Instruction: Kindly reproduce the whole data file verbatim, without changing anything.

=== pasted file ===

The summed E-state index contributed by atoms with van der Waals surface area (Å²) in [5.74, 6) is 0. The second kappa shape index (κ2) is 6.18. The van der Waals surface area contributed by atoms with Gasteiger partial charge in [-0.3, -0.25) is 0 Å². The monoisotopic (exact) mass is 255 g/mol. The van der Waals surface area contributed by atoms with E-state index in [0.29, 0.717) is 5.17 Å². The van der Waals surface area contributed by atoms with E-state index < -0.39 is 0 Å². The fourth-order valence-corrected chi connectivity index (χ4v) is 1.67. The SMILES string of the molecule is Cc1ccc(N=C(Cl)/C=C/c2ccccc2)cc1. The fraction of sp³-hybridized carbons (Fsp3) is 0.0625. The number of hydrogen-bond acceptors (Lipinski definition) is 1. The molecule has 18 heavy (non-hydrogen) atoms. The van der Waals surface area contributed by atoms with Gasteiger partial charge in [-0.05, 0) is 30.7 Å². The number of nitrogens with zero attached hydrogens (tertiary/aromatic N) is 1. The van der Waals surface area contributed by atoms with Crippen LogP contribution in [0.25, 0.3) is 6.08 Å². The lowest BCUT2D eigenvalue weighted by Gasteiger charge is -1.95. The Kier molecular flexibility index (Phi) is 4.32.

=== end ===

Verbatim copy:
The summed E-state index contributed by atoms with van der Waals surface area (Å²) in [5.74, 6) is 0. The second kappa shape index (κ2) is 6.18. The van der Waals surface area contributed by atoms with Gasteiger partial charge in [-0.3, -0.25) is 0 Å². The monoisotopic (exact) mass is 255 g/mol. The van der Waals surface area contributed by atoms with E-state index in [0.29, 0.717) is 5.17 Å². The van der Waals surface area contributed by atoms with E-state index < -0.39 is 0 Å². The fourth-order valence-corrected chi connectivity index (χ4v) is 1.67. The SMILES string of the molecule is Cc1ccc(N=C(Cl)/C=C/c2ccccc2)cc1. The fraction of sp³-hybridized carbons (Fsp3) is 0.0625. The number of hydrogen-bond acceptors (Lipinski definition) is 1. The molecule has 18 heavy (non-hydrogen) atoms. The van der Waals surface area contributed by atoms with Gasteiger partial charge in [-0.05, 0) is 30.7 Å². The number of nitrogens with zero attached hydrogens (tertiary/aromatic N) is 1. The van der Waals surface area contributed by atoms with Crippen LogP contribution in [0.25, 0.3) is 6.08 Å². The lowest BCUT2D eigenvalue weighted by Gasteiger charge is -1.95. The Kier molecular flexibility index (Phi) is 4.32.